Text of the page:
Nutrients used

Target pollutants

Animal manure and sewage sludge

Atrazine and alachlor106

Activated sludge

Atrazine and simazine107

Plant residues, ground seed, or commercial meal

Alchlor, metolachlor, atrazine and trifluralin108

Cellulose, straw and compost


Cornmeal, ryegrass and poultry litter

Cyanazine and fluometuron110

Dairy manure


Maize straw


Ammonium nitrate, potassium nitrate and ammonium phosphate



2,6 Di chloro benzonitrile and atrazine114



Nitrate and phosphorus


Tryptic soy broth




Minimal nutrient medium, casamino acid, glucose and phosphate

2,4-Di chloro phenoxy acetic acid, methylchlorophenoxypropionic acid115

Table 1 Amplitude in mill volts of the Lead-1 of electrocardiography in sheep

*Significant (P≤0.05); NSNot significant (P>0.05)

Advantages and pitfall of biostimulation

The primary advantage of biostimulation is that it is done by native microorganisms that are well suited to the environment and are already well distributed spatially.41 Secondly, biostimulation is an eco-friendly and cost effective technique which can be performed anywhere81 and lastly, biostimulation helps in the degradation of contaminants internally which prevents any kind of disturbances to the environment. In spite of its high efficiency in the remediation process, biostimulation has certain well defined disadvantages. The major disadvantage of biostimulation is its dependency on environmental factors that controls its potentiality. Secondly, when the contaminants are firmly engrossed to the soil particles or the contaminant is non biodegradable, then biostimulation cannot be executed. Thirdly, biostimulation is extremely site specific and requires immense scientific observation.81

Roles of environmental genomics on bioremediation

Environmental functional genomics is highly significant for understanding the gene arrangement and metabolic properties of microorganisms residing in a particular environment. For an in-depth study of few of the non-cultured, significantly potential microorganisms playing pivotal role in ecological balance, environmental genomics is of great importance.82 Environmental genomics is essential for those habitats that harbours a wide array of microorganisms involved in the transformation of organic nitrogen, carbon and phosphorus.83‒85 This study enables in understanding and revealing the gene pool of the microbiota associated with the particular habitat.86,87 In the present times, people have adopted bioremediation and biostimulation as efficient disposal and remediation strategies without having the knowledge about the degradation pathways going on in the process of remediating and eliminating polymers from the environment. This is mostly due to our inability in isolating majority of earth’s microorganisms and cultivating them in appropriate media though there is huge advancement in the microbial techniques.88 Inspite of the molecular techniques there is very less known about the protein coding genes and thereby the microbial diversity existing in the environment.89 Metagenomics or environmental genomics takes up a significant place in analysing the existing microbial communities.90 Few of the advantages of environmental genomics or Metagenomics are-helps in the search for new catabolic genes for the degradation of a wide range of xenobiotic, aromatic compounds, etc. It also enables in screening clones capable of expressing certain desired traits on certain appropriate media.91,92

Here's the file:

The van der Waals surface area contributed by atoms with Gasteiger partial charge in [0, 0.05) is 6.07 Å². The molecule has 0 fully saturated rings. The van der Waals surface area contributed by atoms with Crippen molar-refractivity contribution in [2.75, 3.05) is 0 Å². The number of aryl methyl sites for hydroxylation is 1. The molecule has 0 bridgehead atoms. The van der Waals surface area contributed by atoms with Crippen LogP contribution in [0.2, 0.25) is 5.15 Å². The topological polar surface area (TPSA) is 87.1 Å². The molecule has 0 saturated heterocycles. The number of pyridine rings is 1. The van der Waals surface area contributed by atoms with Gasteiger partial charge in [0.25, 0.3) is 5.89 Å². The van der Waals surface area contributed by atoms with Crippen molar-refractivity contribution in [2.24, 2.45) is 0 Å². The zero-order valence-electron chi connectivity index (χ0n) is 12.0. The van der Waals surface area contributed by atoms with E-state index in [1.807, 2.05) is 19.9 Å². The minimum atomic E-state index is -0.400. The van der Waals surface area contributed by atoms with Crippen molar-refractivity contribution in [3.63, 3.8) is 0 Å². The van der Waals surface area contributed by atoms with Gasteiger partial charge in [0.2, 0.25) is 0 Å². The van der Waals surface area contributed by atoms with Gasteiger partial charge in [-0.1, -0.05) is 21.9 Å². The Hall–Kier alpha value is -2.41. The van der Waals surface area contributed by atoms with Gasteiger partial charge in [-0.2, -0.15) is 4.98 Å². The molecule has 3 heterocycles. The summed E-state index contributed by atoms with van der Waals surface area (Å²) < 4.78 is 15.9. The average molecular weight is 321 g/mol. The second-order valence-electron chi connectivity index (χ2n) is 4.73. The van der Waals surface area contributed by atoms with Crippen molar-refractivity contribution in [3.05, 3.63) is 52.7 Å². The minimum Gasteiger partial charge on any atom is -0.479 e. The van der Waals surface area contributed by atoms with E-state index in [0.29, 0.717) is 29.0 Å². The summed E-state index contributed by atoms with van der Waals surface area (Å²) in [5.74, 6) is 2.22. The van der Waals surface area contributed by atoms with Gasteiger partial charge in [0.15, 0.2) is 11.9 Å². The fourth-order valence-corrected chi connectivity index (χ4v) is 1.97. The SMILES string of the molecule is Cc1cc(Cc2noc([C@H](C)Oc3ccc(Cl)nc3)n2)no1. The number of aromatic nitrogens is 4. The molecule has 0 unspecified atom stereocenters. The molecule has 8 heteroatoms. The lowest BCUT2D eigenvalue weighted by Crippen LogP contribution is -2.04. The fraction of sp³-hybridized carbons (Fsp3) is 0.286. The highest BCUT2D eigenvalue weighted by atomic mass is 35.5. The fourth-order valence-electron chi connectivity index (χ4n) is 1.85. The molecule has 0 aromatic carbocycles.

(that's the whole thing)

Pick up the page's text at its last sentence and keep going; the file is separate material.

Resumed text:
The earth is at a severe risk due to rapid industrialisation and urbanisation resulting in serious environmental issues that include global warming, acid rain, eutrophication, loss of microbial functional diversity of soil, depletion in soil quality and much more. Moreover, dumping of toxic waste into the soil like rubber, polyethylene, PCB, etc raised a severe threat against the soil microbial community responsible for several important ecological processes. The most potential disposal strategy among all was believed to be bioremediation. This is because of its eco-friendly and cost effective nature. The current study extensively focuses on the benefits of applying bioremediation using bioaugmentation and biostimulation as a proposed disposal strategy on the environment to compensate the loss incurred as a consequence of the implementation of other disposal strategies.



Conflict of interest

The authors declare that there is no conflicts of interest.